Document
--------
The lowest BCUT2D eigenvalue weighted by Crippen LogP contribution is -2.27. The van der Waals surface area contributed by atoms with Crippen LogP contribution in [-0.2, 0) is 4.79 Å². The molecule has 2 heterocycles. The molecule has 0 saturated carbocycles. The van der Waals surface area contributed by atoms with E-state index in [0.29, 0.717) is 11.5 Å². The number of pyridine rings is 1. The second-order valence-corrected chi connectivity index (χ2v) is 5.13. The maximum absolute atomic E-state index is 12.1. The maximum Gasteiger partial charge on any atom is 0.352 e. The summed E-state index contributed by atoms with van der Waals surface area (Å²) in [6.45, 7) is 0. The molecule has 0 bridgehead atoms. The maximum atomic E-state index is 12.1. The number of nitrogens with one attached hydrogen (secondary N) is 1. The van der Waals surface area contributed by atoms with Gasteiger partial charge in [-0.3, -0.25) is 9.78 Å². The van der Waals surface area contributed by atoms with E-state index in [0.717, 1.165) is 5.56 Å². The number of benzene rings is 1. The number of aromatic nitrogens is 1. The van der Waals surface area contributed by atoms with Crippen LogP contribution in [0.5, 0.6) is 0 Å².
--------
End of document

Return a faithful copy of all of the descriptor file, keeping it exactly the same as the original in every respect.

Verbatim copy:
The lowest BCUT2D eigenvalue weighted by Crippen LogP contribution is -2.27. The van der Waals surface area contributed by atoms with Crippen LogP contribution in [-0.2, 0) is 4.79 Å². The molecule has 2 heterocycles. The molecule has 0 saturated carbocycles. The van der Waals surface area contributed by atoms with E-state index in [0.29, 0.717) is 11.5 Å². The number of pyridine rings is 1. The second-order valence-corrected chi connectivity index (χ2v) is 5.13. The maximum absolute atomic E-state index is 12.1. The maximum Gasteiger partial charge on any atom is 0.352 e. The summed E-state index contributed by atoms with van der Waals surface area (Å²) in [6.45, 7) is 0. The molecule has 0 bridgehead atoms. The maximum atomic E-state index is 12.1. The number of nitrogens with one attached hydrogen (secondary N) is 1. The van der Waals surface area contributed by atoms with Gasteiger partial charge in [-0.3, -0.25) is 9.78 Å². The van der Waals surface area contributed by atoms with E-state index in [0.717, 1.165) is 5.56 Å². The number of benzene rings is 1. The number of aromatic nitrogens is 1. The van der Waals surface area contributed by atoms with Crippen LogP contribution in [0.5, 0.6) is 0 Å².